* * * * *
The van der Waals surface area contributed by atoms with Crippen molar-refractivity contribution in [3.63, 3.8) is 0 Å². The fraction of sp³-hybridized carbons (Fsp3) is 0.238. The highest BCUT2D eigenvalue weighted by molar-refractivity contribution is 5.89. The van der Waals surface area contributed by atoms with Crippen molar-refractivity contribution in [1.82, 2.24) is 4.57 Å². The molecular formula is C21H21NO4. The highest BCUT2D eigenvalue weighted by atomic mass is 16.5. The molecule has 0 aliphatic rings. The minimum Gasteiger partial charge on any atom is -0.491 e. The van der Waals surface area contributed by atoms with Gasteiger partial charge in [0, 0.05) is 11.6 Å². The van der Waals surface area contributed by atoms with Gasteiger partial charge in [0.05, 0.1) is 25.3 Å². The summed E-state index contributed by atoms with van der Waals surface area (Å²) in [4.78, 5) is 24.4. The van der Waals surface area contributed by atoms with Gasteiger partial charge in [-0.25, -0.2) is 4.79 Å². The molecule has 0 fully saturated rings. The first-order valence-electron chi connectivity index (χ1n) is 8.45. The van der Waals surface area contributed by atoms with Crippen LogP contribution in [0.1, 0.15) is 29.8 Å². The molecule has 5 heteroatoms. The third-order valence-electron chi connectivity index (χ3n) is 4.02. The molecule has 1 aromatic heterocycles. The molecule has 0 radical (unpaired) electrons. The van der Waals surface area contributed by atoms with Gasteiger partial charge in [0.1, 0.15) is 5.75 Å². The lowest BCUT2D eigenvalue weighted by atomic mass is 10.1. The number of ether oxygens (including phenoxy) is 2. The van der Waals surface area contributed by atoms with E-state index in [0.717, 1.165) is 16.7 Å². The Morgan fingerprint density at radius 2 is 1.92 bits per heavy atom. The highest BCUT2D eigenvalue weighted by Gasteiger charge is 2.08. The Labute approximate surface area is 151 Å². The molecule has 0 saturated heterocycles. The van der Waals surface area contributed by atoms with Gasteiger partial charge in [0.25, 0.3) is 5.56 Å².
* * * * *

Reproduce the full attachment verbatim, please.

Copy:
The van der Waals surface area contributed by atoms with Crippen molar-refractivity contribution in [3.63, 3.8) is 0 Å². The fraction of sp³-hybridized carbons (Fsp3) is 0.238. The highest BCUT2D eigenvalue weighted by molar-refractivity contribution is 5.89. The van der Waals surface area contributed by atoms with Crippen molar-refractivity contribution in [1.82, 2.24) is 4.57 Å². The molecular formula is C21H21NO4. The highest BCUT2D eigenvalue weighted by atomic mass is 16.5. The molecule has 0 aliphatic rings. The minimum Gasteiger partial charge on any atom is -0.491 e. The van der Waals surface area contributed by atoms with Gasteiger partial charge in [0, 0.05) is 11.6 Å². The van der Waals surface area contributed by atoms with Gasteiger partial charge in [0.05, 0.1) is 25.3 Å². The summed E-state index contributed by atoms with van der Waals surface area (Å²) in [4.78, 5) is 24.4. The van der Waals surface area contributed by atoms with Gasteiger partial charge in [-0.25, -0.2) is 4.79 Å². The molecule has 0 fully saturated rings. The first-order valence-electron chi connectivity index (χ1n) is 8.45. The van der Waals surface area contributed by atoms with Crippen LogP contribution in [0.1, 0.15) is 29.8 Å². The molecule has 5 heteroatoms. The third-order valence-electron chi connectivity index (χ3n) is 4.02. The molecule has 1 aromatic heterocycles. The molecule has 0 radical (unpaired) electrons. The van der Waals surface area contributed by atoms with Gasteiger partial charge in [0.1, 0.15) is 5.75 Å². The lowest BCUT2D eigenvalue weighted by atomic mass is 10.1. The number of ether oxygens (including phenoxy) is 2. The van der Waals surface area contributed by atoms with E-state index in [0.717, 1.165) is 16.7 Å². The Morgan fingerprint density at radius 2 is 1.92 bits per heavy atom. The highest BCUT2D eigenvalue weighted by Gasteiger charge is 2.08. The Labute approximate surface area is 151 Å². The molecule has 0 saturated heterocycles. The van der Waals surface area contributed by atoms with Gasteiger partial charge in [0.25, 0.3) is 5.56 Å².